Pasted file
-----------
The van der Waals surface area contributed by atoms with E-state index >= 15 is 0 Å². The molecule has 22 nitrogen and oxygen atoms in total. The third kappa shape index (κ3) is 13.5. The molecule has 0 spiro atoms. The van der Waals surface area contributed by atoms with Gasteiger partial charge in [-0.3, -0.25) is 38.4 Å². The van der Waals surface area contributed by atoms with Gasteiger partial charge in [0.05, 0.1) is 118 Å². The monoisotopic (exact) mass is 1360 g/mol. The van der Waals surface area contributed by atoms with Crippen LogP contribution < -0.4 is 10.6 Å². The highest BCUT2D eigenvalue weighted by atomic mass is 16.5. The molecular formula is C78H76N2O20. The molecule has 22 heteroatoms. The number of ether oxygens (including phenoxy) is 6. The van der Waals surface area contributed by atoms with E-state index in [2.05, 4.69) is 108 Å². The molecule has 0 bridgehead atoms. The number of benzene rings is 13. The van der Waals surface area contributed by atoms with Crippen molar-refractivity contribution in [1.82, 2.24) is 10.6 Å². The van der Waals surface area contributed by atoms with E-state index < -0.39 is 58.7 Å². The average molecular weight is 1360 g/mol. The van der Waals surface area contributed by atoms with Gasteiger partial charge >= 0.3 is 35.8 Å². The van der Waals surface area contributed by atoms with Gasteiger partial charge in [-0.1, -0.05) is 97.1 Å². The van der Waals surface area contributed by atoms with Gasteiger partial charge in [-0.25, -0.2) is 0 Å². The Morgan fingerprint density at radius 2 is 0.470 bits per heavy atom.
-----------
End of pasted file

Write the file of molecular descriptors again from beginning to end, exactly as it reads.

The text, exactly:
The van der Waals surface area contributed by atoms with E-state index >= 15 is 0 Å². The molecule has 22 nitrogen and oxygen atoms in total. The third kappa shape index (κ3) is 13.5. The molecule has 0 spiro atoms. The van der Waals surface area contributed by atoms with Gasteiger partial charge in [-0.3, -0.25) is 38.4 Å². The van der Waals surface area contributed by atoms with Gasteiger partial charge in [0.05, 0.1) is 118 Å². The monoisotopic (exact) mass is 1360 g/mol. The van der Waals surface area contributed by atoms with Crippen LogP contribution < -0.4 is 10.6 Å². The highest BCUT2D eigenvalue weighted by atomic mass is 16.5. The molecular formula is C78H76N2O20. The molecule has 22 heteroatoms. The number of ether oxygens (including phenoxy) is 6. The van der Waals surface area contributed by atoms with E-state index in [2.05, 4.69) is 108 Å². The molecule has 0 bridgehead atoms. The number of benzene rings is 13. The van der Waals surface area contributed by atoms with Crippen molar-refractivity contribution in [1.82, 2.24) is 10.6 Å². The van der Waals surface area contributed by atoms with E-state index < -0.39 is 58.7 Å². The average molecular weight is 1360 g/mol. The van der Waals surface area contributed by atoms with Gasteiger partial charge >= 0.3 is 35.8 Å². The van der Waals surface area contributed by atoms with Gasteiger partial charge in [-0.1, -0.05) is 97.1 Å². The van der Waals surface area contributed by atoms with Gasteiger partial charge in [-0.25, -0.2) is 0 Å². The Morgan fingerprint density at radius 2 is 0.470 bits per heavy atom.